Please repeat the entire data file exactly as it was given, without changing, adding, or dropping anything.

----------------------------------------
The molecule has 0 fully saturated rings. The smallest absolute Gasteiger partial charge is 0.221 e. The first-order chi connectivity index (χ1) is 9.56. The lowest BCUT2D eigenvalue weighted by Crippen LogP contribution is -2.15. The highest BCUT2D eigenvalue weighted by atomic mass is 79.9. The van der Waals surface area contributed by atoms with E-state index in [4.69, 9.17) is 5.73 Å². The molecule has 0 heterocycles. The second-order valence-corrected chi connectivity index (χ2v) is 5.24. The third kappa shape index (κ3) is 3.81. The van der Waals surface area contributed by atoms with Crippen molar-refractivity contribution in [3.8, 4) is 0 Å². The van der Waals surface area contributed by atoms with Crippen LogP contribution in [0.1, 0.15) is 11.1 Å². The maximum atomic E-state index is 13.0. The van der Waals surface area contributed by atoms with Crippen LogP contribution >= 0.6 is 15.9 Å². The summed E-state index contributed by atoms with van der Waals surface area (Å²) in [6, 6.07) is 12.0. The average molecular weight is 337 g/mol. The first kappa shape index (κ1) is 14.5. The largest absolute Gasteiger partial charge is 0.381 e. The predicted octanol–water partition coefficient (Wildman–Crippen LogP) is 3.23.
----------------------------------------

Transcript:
The molecule has 0 fully saturated rings. The smallest absolute Gasteiger partial charge is 0.221 e. The first-order chi connectivity index (χ1) is 9.56. The lowest BCUT2D eigenvalue weighted by Crippen LogP contribution is -2.15. The highest BCUT2D eigenvalue weighted by atomic mass is 79.9. The van der Waals surface area contributed by atoms with E-state index in [4.69, 9.17) is 5.73 Å². The molecule has 0 heterocycles. The second-order valence-corrected chi connectivity index (χ2v) is 5.24. The third kappa shape index (κ3) is 3.81. The van der Waals surface area contributed by atoms with Crippen molar-refractivity contribution in [3.8, 4) is 0 Å². The van der Waals surface area contributed by atoms with Crippen LogP contribution in [0.1, 0.15) is 11.1 Å². The maximum atomic E-state index is 13.0. The van der Waals surface area contributed by atoms with Crippen LogP contribution >= 0.6 is 15.9 Å². The summed E-state index contributed by atoms with van der Waals surface area (Å²) in [6, 6.07) is 12.0. The average molecular weight is 337 g/mol. The first kappa shape index (κ1) is 14.5. The largest absolute Gasteiger partial charge is 0.381 e. The predicted octanol–water partition coefficient (Wildman–Crippen LogP) is 3.23.